Laura’s next book, The Colonel’s Lady, releases in August 2011. Click here to learn more about Laura’s books.
I asked Sarah if she’d share a little about her WWII research for her Wings of Glory series. A Distant Melody was book 1 in that series and book 2, A Memory Between Us released in September. Because Sarah is writing in a more recent time period, she has to be extra careful. There are still people around who lived through these experiences. Sarah gladly sent this:
“I started off with some basic texts on World War II to remind myself of everything I’d forgotten since high school. Man, that was a lot! First I read everything pertinent on the shelves of my local library. I found bibliographies helpful to point me to great resources—some appeared in multiple bibliographies or just had intriguing titles. For free, my local library can obtain books from other libraries in the county, and for a small fee, they’ll locate books throughout the nation—one of my favorite books came from the Library of Congress. Very cool. And some of my favorite books (including a reprint of the B-17 flight manual) came from online historic aviation sites.
Of course the internet was vital. I found great historic maps of Riverside and Bedford, complete combat chronologies of the Eighth Air Force, and oral histories of flight nurses.
For atmosphere, nothing beats being there. Every time the B-17s come to our local airport, I stroll through to smell the oil, feel the metal, and realize just how cramped those men were. I was also blessed with an opportunity to visit England and Germany, and to walk the ground my characters walked.
I have to confess, I have over two hundred books and websites in my bibliography for this series. Yes, that’s sick. I started with basic texts on World War II, then got more detailed. Bibliographies are a great resource—when a book is mentioned in multiple bibliographies, it warrants attention. On the internet I found a company that sells copies of the actual B-17 pilot’s manual and the training film, which were pure gold! For A Memory Between Us, I did lots of research into nursing during World War II, flight nursing, and Army hospitals.”
Click here to learn more about A Memory Between Us and Sarah’s next book.
I want to thank all three of these talented authors for sharing today. What a treat to have you!
Leave a comment today to be entered in a drawing for a copy of Sarah Sundin’s A Memory Between Us. I just happen to have an extra on my shelf.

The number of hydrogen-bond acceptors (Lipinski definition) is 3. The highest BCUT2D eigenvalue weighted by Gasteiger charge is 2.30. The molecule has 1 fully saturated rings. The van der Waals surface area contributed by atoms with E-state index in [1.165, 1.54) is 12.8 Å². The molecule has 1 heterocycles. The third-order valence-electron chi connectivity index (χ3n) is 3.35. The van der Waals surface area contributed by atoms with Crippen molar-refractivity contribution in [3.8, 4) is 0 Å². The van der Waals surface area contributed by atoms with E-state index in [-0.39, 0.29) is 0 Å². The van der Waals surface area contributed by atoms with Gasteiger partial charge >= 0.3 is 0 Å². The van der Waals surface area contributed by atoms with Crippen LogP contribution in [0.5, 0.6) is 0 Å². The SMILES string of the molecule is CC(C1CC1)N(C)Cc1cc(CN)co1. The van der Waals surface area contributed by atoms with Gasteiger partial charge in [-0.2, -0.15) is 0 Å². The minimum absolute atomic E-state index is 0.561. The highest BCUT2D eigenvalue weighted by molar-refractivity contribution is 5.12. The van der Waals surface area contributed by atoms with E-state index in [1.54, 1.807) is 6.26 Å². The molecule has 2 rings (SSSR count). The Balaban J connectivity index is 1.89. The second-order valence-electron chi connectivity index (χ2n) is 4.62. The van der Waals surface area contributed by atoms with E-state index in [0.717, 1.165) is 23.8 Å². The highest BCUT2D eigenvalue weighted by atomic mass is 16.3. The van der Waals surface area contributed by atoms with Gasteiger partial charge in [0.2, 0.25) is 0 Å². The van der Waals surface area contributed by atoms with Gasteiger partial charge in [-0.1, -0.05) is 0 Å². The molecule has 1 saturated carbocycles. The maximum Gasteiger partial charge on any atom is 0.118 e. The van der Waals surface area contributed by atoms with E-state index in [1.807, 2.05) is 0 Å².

For once, this topic is an easy one for me. Yes, I’m a librarian. Yes, I love to read, and in fact spent from about 7th grade and up with a novel tucked neatly in my math book. But college, parenthood, and other grown-up things made reading take a back seat.
A year ago, I realized that in my desire to spend as much time writing as possible, I had given up one of my biggest pleasures in life. Reading. So, I made myself a list of goals. One of them was to read more fiction.
And, since there are always more books out there than I can possibly read, I roped my husband into reading more fiction, as well. I told him it was good for him. He agreed, sweet man that he is.
I could get him to read some books that weren’t as “romantic” as what I usually preferred, but I wanted to know about them. He turned me on to Robert Whitlow after reading his book, The List. Great read—suspense with enough romance in it to keep me interested, too. He also greatly enjoyed First, the Dead, the first of Tim Downs’ “Bug Man” series. I will definitely put that in my TBR pile, especially after hearing Downs speak at ACFW.
Another of my goals was to read different KINDS of fiction. I picked up and read the first of Kaye Dacus’ “Ransome Trilogy,” Ransome’s Honor. Then as soon as it came out, I picked up and read the second, Ransome’s Crossing! I don’t know how I’m going to survive until the third comes out next SUMMER! ACK! If you like Regency England, British naval dramas, and adventure on the high seas, this is a series for you!
I went back even further in time with Laura Frantz’ The Frontiersman’s Daughter. Set in Kentucky in the 18th century, it’s a very real look at what life was like in Kentucke Territory before statehood. It was so amazing that I couldn’t imagine loving her next book as much. But you know what? Courting Morrow Little came out, I bought it as soon as I SAW it, and I fell in love all over again. What a beautiful, unexpected romance!
So I found out that in order to enjoy historical romance, one did NOT have to JUST read “bonnet romances.” There are so many eras to choose from these days!
Of course my first love is contemporary romance, which is what I write. Romance with enough humor and enough reality to make it seem like I’m talking to someone with whom I simply want to spend time. Kaye Dacus fills the bill with that genre, as well, with the first of her newest contemporary series, “The Matchmakers.” Love Remains introduces us to Zarah and Bobby. What happens when an old love shows up, of all places, in your singles’ Sunday School Class? I highly recommend it – the book, not an old love showing up in your Sunday School Class…… J